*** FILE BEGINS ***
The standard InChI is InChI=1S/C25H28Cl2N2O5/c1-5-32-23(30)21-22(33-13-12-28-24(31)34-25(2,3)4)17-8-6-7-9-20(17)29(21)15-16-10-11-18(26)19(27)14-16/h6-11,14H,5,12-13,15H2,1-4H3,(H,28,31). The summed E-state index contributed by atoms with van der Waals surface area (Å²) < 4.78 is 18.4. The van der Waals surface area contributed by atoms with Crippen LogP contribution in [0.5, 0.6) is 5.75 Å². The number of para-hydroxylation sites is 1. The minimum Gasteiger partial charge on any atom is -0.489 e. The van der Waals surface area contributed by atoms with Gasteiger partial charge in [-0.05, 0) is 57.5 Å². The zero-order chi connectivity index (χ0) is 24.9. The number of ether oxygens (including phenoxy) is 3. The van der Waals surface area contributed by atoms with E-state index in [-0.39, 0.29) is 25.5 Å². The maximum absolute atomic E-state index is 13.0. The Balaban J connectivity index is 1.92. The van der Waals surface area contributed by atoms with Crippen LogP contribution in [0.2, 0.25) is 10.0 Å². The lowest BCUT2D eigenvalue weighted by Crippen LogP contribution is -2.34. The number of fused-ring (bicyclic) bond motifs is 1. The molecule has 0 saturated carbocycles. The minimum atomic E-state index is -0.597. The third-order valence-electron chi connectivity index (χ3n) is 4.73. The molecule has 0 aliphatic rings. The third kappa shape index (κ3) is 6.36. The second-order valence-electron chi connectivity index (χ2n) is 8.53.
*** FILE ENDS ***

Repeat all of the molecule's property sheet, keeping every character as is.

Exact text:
The standard InChI is InChI=1S/C25H28Cl2N2O5/c1-5-32-23(30)21-22(33-13-12-28-24(31)34-25(2,3)4)17-8-6-7-9-20(17)29(21)15-16-10-11-18(26)19(27)14-16/h6-11,14H,5,12-13,15H2,1-4H3,(H,28,31). The summed E-state index contributed by atoms with van der Waals surface area (Å²) < 4.78 is 18.4. The van der Waals surface area contributed by atoms with Crippen LogP contribution in [0.5, 0.6) is 5.75 Å². The number of para-hydroxylation sites is 1. The minimum Gasteiger partial charge on any atom is -0.489 e. The van der Waals surface area contributed by atoms with Gasteiger partial charge in [-0.05, 0) is 57.5 Å². The zero-order chi connectivity index (χ0) is 24.9. The number of ether oxygens (including phenoxy) is 3. The van der Waals surface area contributed by atoms with E-state index in [-0.39, 0.29) is 25.5 Å². The maximum absolute atomic E-state index is 13.0. The Balaban J connectivity index is 1.92. The van der Waals surface area contributed by atoms with Crippen LogP contribution in [0.2, 0.25) is 10.0 Å². The lowest BCUT2D eigenvalue weighted by Crippen LogP contribution is -2.34. The number of fused-ring (bicyclic) bond motifs is 1. The molecule has 0 saturated carbocycles. The minimum atomic E-state index is -0.597. The third-order valence-electron chi connectivity index (χ3n) is 4.73. The molecule has 0 aliphatic rings. The third kappa shape index (κ3) is 6.36. The second-order valence-electron chi connectivity index (χ2n) is 8.53.